Swallowing An Upset

Discussion in 'Adult League & Tournament Talk' started by Cindysphinx, Oct 24, 2007.

  1. Cindysphinx

    Cindysphinx G.O.A.T.

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    Oh, lordie.

    My ladies 6.5 combo team (5-3 on the season) played last night. I didn't play. Our opponent is 2-6, with four 2.5 players and nine novice 3.0s. No 3.5s. Should be an easy win, right? A chance to let some of my weaker players get in their allotment of 5 matches, eh?

    We lost!

    I sent a 6.5 pair out onto Court One. They got spanked 2-6, 3-6.

    I sent a "developing" pair onto Court Two, a pair that is committed to playing together and is improving and working on things. They won 6-3, 6-0.

    I sent my veteran co-captain and a singles specialist onto Court Three. They split sets and then the match timed out with the 10-point tiebreaker at 9-4 for the opponent.

    So that is a team loss of 1-2 against a team that is so weak I can hardly believe they dared to play 6.5 ladies combo at all.

    In truth, I'm a little disappointed. Our team splits playing time equally. Last season, I tried to put two good doubles pairs out there for each match with one weaker pair. This didn't work too well because, frankly, we don't have enough good doubles pairs to staff every match that way. We went 4-8 last season.

    So this year I decided it was time for certain veterans to Step Up Already and stop hiding on Court Three. For matches against the tough teams, I use the best players who are available. For matches against the weak teams, I use the weaker players. And look what happens.

    Ugh. We always have e-mail discussions after our matches about what happened, so I guess I'll try to be upbeat about this particular whipping. I think I'll go with a theme of, "Hey, you lose sometimes, but so long as you put it all out there and played your best tennis, it's OK."

    What I really want to say is something else, though. What I really want to say is that each of us needs to ask ourselves whether we are playing the kind of tennis we want to play, and if not, what are we going to do about it. What I really want to do is scold my team for having attendance at team practice that was so spotty that I finally gave up and canceled team practice altogether. What I really want to do is ask when my teammates last took a hopper and practiced their serve for an hour. What I really want to ask is whether they have a practice partner and the last time they got together and worked on things.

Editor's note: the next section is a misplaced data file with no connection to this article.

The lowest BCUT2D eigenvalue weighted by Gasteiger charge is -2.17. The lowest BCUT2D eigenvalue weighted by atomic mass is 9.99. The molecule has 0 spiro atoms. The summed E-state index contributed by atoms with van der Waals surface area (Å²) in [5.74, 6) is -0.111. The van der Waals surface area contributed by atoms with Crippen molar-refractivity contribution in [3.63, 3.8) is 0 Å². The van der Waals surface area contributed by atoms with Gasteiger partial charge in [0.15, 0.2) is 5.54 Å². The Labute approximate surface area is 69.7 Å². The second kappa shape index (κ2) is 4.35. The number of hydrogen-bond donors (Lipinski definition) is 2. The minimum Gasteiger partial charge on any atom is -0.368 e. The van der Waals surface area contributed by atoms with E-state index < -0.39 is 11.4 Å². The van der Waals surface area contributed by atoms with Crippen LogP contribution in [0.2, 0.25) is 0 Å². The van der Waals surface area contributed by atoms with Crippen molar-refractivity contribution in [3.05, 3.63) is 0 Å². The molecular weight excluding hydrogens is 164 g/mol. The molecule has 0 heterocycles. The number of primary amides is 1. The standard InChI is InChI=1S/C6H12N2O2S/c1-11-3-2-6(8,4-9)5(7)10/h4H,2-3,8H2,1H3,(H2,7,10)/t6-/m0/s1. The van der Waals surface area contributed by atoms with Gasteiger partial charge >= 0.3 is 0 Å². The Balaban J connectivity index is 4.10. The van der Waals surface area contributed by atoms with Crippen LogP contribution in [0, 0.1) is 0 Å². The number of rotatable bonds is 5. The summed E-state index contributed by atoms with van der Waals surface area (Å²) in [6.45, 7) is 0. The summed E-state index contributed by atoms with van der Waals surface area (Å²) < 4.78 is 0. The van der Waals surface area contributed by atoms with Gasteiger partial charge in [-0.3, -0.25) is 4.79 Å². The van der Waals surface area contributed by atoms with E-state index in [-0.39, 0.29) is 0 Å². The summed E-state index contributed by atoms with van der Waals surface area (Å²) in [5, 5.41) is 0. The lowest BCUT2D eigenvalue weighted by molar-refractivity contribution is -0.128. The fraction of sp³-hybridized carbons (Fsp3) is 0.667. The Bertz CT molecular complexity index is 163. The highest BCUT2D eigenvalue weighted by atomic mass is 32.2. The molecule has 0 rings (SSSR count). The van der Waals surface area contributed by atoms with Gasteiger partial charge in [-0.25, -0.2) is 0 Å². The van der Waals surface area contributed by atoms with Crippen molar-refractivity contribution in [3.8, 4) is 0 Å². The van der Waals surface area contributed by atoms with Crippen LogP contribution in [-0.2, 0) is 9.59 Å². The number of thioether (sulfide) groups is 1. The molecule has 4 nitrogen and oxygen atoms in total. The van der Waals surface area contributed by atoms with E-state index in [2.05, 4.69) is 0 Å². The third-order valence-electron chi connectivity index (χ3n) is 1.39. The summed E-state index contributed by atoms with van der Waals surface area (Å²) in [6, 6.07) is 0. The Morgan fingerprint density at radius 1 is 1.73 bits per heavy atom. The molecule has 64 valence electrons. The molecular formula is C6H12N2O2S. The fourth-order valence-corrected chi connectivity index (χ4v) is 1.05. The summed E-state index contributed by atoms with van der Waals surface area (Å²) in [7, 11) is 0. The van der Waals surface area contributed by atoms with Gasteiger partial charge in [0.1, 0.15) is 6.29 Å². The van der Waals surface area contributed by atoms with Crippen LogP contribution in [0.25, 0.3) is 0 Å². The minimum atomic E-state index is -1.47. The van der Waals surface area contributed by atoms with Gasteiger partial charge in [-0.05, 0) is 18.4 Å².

But I won't.

    'Cause people would have their feelings hurt.
     
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  2. Topaz

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    #2
  3. Cindysphinx

    Cindysphinx G.O.A.T.

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  4. Jack the Hack

    Jack the Hack Hall of Fame

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    I'm sorry that your team lost. However, from the paragraph above, it looks like you know the exact reason why they failed.

    I've been lucky the past couple years. I was recruited by an "all-star" USTA League team after I won a few tournaments in the area. The captain told me straight out that the bottom line was winning, and that our goal was to make it to sectionals at least. It was abundantly clear that there would be no favors or playing time awarded just for being nice - you had to win 80% of your matches to stay in the lineup. That set the tone and we all knew what was expected of us. The funny thing is that we don't have team practices. Everybody on the team plays tournaments or plays frequently, so there is no need to get together as long as we are all taking care of ourselves elsewhere. For us, we're all about the competition and the winning.

    It sounds like you do need to clearly define what your team is playing for and get them all on the same page. If they are there to win, then you expect them to be playing 4-6 times per week, practicing their serves, staying fit, and playing tournaments to get match tough. If that's too much for them, then maybe they're better off on a "laugh and giggle" team. I know that may sound harsh to some, and I know that this isn't pro tennis. However, every level of tennis has a standard of excellence, and it sounds like your team needs to decide if winning is a priority for them.